Purpose The purpose of this paper is to examine the role of culture in artisan entrepreneurship. It is argued that culture plays a critical role in entrepreneurial behaviour as culture is a key determinant of what it means to be a person. The concept of culture is explored from a micro level of analysis therefore, conceptualising culture from the perspective of the individual entrepreneur’s personality. The main research question being investigated within this paper is: whether artisan entrepreneurs share common personality traits with other entrepreneur groups, using the five factor model (FFM) of personality as the basis of the conceptual model presented herein. Design/methodology/approach A literature review on the emerging field of artisan entrepreneurship, followed by a review of the literature on personality theory and entrepreneurship. Then, drawing upon the FFM of personality, a conceptual framework is introduced which proposes a relationship between the Big Five personality traits and four dimensions of artisan entrepreneurship such as cultural heritage, community entrepreneurship, craftsmanship and innovation, developed from concepts derived from extant literature. Findings The theoretical contribution is in the form of propositions. Four propositions have been formulated around the entrepreneurial personality of artisan business owners for each of the four dimensions: cultural heritage, community entrepreneurship, craftsmanship and innovation. Originality/value The paper is the first to propose a relationship between the Big Five personality dimensions and the likelihood of starting and/or running a business among an entrepreneur group rather than explaining personality differences among entrepreneur and non-entrepreneur groups. The focus of the paper is specifically on artisan entrepreneurs and it has been proposed that the personality trait of agreeableness is important in the decision to start a cultural-based business. It has also been proposed that artisan entrepreneurs possess personal characteristics of openness to newness and openness to innovation that are integral to regional development.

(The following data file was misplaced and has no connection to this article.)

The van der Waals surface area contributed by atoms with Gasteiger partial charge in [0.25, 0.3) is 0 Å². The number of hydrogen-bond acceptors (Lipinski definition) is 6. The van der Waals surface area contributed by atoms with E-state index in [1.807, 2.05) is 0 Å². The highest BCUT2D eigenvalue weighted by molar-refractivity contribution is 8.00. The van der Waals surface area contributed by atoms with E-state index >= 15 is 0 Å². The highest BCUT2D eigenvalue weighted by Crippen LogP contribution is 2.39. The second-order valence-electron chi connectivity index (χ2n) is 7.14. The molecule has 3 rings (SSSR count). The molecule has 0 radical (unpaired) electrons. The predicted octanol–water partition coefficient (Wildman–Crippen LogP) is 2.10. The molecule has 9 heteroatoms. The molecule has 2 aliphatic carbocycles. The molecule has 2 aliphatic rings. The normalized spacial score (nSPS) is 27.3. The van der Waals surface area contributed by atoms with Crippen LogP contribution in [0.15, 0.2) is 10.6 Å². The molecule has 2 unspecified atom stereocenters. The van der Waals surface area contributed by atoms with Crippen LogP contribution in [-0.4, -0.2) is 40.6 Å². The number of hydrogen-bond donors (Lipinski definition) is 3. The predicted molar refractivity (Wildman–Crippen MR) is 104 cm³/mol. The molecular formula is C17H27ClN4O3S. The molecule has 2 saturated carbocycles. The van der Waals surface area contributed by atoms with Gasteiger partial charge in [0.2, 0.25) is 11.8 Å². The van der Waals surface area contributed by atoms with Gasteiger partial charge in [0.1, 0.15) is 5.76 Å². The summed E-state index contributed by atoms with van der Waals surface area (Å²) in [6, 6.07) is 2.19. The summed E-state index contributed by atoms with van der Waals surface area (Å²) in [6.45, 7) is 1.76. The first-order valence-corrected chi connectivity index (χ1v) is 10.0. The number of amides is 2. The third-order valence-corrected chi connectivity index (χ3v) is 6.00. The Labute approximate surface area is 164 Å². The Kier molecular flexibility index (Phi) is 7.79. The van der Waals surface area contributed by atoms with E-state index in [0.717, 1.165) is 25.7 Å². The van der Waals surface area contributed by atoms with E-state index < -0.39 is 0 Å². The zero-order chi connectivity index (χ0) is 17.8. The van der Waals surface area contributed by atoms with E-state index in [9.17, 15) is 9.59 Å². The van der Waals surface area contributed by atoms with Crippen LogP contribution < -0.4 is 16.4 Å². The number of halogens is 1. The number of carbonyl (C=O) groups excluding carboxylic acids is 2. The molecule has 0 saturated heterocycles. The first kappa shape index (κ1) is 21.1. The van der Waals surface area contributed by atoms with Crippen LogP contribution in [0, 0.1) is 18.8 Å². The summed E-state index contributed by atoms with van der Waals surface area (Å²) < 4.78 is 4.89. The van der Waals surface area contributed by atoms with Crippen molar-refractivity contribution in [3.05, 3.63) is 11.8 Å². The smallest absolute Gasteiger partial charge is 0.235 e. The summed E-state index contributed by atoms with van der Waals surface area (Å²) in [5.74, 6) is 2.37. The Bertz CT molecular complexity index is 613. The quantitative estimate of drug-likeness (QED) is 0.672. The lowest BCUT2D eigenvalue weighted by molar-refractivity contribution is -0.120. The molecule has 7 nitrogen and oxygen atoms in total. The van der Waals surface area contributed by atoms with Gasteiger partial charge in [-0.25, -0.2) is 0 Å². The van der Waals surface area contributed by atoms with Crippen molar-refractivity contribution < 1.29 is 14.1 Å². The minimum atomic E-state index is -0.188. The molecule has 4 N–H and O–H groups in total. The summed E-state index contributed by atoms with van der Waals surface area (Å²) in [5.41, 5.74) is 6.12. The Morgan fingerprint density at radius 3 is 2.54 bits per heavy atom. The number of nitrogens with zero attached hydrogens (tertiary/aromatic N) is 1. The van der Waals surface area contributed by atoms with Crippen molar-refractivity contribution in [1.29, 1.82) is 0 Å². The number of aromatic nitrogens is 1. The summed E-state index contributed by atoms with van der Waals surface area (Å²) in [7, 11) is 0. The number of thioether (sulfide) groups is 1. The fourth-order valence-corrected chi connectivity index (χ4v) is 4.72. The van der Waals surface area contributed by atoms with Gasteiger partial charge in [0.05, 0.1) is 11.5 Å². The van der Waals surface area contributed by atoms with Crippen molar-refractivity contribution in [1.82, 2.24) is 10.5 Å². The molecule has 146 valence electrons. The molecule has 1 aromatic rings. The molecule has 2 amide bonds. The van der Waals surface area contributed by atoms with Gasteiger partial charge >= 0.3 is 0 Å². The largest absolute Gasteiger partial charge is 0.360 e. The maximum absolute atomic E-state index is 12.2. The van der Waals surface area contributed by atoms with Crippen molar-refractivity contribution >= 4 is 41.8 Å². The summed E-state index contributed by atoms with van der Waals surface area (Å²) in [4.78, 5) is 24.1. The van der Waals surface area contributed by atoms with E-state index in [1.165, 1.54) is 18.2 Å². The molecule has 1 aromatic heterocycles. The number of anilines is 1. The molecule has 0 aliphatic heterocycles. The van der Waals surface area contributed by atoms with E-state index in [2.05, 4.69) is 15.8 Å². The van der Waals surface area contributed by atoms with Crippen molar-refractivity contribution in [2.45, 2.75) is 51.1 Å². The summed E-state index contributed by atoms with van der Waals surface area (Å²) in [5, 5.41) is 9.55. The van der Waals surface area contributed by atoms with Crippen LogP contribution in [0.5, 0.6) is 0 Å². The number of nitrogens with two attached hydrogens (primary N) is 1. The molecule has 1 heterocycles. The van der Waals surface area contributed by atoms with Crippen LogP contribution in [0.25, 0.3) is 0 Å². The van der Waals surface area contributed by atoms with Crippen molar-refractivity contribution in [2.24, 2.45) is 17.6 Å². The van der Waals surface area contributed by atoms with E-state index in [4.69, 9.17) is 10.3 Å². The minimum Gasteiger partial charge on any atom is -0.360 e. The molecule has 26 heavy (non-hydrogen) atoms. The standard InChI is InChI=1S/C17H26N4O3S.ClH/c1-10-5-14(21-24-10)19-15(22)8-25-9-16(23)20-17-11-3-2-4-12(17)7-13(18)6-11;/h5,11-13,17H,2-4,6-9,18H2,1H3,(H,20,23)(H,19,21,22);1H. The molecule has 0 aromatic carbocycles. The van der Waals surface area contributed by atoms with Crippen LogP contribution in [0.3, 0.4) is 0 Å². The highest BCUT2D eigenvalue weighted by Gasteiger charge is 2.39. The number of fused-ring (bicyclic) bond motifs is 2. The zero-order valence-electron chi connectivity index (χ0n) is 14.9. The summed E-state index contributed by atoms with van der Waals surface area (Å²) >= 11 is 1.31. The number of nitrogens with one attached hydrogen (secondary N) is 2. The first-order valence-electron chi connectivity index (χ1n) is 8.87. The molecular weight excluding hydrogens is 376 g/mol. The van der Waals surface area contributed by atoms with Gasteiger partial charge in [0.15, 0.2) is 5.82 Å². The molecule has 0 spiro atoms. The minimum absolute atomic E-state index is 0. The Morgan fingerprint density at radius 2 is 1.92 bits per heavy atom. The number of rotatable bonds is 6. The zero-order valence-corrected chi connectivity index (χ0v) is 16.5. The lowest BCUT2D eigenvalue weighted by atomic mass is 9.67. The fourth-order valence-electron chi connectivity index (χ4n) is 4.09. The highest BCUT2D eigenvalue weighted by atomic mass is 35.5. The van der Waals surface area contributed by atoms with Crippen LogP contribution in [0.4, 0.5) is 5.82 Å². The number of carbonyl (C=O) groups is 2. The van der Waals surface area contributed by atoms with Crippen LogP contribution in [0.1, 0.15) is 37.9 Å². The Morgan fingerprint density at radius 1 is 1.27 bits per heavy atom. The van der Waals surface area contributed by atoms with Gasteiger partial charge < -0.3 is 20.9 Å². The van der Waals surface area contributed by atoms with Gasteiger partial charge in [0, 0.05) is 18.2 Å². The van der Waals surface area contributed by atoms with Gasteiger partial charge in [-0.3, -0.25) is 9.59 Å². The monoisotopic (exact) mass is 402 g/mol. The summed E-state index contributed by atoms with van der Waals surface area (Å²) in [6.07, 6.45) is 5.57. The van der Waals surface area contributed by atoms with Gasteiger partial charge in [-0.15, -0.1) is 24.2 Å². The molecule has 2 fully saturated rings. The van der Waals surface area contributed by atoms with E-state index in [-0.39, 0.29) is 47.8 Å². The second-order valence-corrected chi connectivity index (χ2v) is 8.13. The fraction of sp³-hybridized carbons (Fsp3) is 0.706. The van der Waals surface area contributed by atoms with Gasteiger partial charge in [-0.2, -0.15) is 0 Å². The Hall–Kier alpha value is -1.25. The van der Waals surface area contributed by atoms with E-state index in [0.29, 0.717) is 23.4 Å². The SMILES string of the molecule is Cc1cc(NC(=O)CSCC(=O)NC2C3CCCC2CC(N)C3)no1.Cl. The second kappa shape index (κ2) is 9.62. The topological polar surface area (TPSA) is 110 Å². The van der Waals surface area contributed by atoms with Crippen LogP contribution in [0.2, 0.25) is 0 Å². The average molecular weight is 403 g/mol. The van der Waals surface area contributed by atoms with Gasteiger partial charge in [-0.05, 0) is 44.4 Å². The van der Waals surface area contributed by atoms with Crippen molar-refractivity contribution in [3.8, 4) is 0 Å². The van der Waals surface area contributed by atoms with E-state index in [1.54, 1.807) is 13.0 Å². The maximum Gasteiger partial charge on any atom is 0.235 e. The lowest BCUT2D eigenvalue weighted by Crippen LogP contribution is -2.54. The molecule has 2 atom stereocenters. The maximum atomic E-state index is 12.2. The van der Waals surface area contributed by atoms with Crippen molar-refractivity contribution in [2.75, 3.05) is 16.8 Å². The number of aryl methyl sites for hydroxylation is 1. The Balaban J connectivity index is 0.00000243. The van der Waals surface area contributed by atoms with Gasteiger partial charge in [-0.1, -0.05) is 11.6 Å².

Purpose The purpose of this paper is to explore and analyse the role of entrepreneurial artisan products in regional tourism competitiveness. Design/methodology/approach This study applies secondary data from different sources (Regional Directorate of Statistics of Madeira, the Madeira Institute of Wine, Embroideries and Handicrafts) covering a temporal period spanning the last 15 years (2001-2015). This deployed quantitative data analysis through an econometric approach with recourse to regression models and the Pearson’s correlation technique. Findings According to the results, it is suggested that in terms of external support and funding, there should be a greater role and a boost in the number of projects carried out not only under the auspices of the European Union but also under the Autonomous Region of Madeira. Thus, participant companies may invest in greater business efficiency and entrepreneurship, in innovation, promotion and the internationalisation of their products, and thereby obtain greater overall regional competitiveness. Research limitations/implications The generalisation of results remains to a certain extent limited, given the findings stem from only one particular region. The exclusive utilisation of secondary data may also undermine the robustness of the results obtained. Originality/value The study provides empirical evidence that helps in identifying the role of artisan products within the capacity for regional tourism sector entrepreneurship and competitiveness. Furthermore, this also contributes to the knowledge of the scientific community particularly interested in artisan and cultural entrepreneurship and regional competitiveness in the tourism sector.